MAS Teams with L'Garde on NASA Technology Demonstration Mission
Micro Aerospace Solutions (MAS) has teamed with L'Garde Inc. of Tustin, California on a NASA Technology Demonstration mission to demonstrate propellant-less navigation on a deep space mission. This sail technology has the potential to revolutionize in-space propulsion by accelerating spacecraft using solar energy, much like a sailboat uses wind. Thus, the spacecraft does not need to carry propellant. Previously the amount of propellant carried by a spacecraft limited the lifetime of a vehicle. Development of solar sail technology opens the door to propelling deep space missions, working towards manned missions. This technology demonstration is scheduled to launch by late 2014.
NASA selected the MAS-L'Garde team as one of three winners out of 47 proposals received, and was the most commercially oriented winning proposal. Affordability was one of the factors in the agency's decision on which projects to award funding. MAS will provide spacecraft component selection, pointing, guidance, power systems, control and communication for the solar sail to prime contractor L'Garde.
The ultra-thin solar sail will be seven times larger than ever flown in space before. "One reason our mission was selected was the commercial involvement. Using technology developed for very small satellites and taking advantage of these advancements allows us to fly this mission for one tenth of what it would have previously cost," said MAS President Don Platt.
Micro Aerospace Solutions, Inc. is a small business in Melbourne, Florida that was established in 2000. MAS has involvement in a number of small satellite and space-based software development and flight projects. These projects include small satellites and cubesat systems for government, industry and university partners. Small satellites and cubesat systems are small, reliable, and cost effective miniature versions of full scale satellites that take advantage of development of miniature electronics and standardized commercial off-the-shelf hardware. This allows us to do more in space for a lower cost. Using this process also allows us to provide low cost services in other areas such as improvements in medical and pharmaceuticals, and making STEM educational activities more accessible to the general public.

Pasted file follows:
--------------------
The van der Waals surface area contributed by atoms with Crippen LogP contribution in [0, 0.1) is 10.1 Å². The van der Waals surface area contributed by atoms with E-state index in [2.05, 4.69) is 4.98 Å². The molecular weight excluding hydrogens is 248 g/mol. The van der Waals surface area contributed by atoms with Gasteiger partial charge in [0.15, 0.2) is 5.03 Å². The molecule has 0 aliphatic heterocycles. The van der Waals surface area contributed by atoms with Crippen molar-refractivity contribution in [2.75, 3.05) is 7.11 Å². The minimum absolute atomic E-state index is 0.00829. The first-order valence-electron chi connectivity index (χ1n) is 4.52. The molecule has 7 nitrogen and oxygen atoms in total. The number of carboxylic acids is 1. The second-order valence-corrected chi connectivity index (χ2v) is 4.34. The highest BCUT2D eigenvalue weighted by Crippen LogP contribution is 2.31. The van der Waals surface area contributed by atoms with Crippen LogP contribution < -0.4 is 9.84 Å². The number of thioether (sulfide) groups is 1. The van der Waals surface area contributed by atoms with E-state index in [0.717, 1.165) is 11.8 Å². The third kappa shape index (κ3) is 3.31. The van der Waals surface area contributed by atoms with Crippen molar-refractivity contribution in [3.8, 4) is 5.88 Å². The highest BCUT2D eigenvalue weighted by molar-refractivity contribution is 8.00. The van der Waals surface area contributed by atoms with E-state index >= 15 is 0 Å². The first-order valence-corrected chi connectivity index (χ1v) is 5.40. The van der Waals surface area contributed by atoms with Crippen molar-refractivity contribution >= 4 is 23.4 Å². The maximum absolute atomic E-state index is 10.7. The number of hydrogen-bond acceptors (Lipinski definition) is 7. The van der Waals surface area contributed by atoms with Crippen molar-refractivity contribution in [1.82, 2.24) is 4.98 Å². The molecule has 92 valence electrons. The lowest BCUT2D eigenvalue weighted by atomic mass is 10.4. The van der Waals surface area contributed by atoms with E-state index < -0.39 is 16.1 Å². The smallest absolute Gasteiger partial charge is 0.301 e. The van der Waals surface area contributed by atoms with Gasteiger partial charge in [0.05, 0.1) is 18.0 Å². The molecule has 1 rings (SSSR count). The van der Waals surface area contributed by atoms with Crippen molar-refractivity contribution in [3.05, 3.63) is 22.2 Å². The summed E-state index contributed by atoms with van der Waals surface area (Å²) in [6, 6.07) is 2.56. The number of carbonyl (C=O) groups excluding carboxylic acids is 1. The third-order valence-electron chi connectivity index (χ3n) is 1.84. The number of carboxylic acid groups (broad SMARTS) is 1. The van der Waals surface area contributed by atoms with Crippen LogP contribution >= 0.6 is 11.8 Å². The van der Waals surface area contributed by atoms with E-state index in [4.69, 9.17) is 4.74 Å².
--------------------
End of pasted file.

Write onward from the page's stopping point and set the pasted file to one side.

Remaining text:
Kara Schmitt, Vice President of Research and Development, states "The new possibilities of small satellite products really have the opportunity to shine here. This is an exciting project for us, and we're looking forward to working with the prime contractor to showcase the "innovation" of small satellite hardware to successfully meet mission goals of propulsion using a solar sail. The implications for deep space missions are that they are no longer being constrained by how much propellant it can carry, or how far it can go. This will extend mission lifetime in a very exciting way."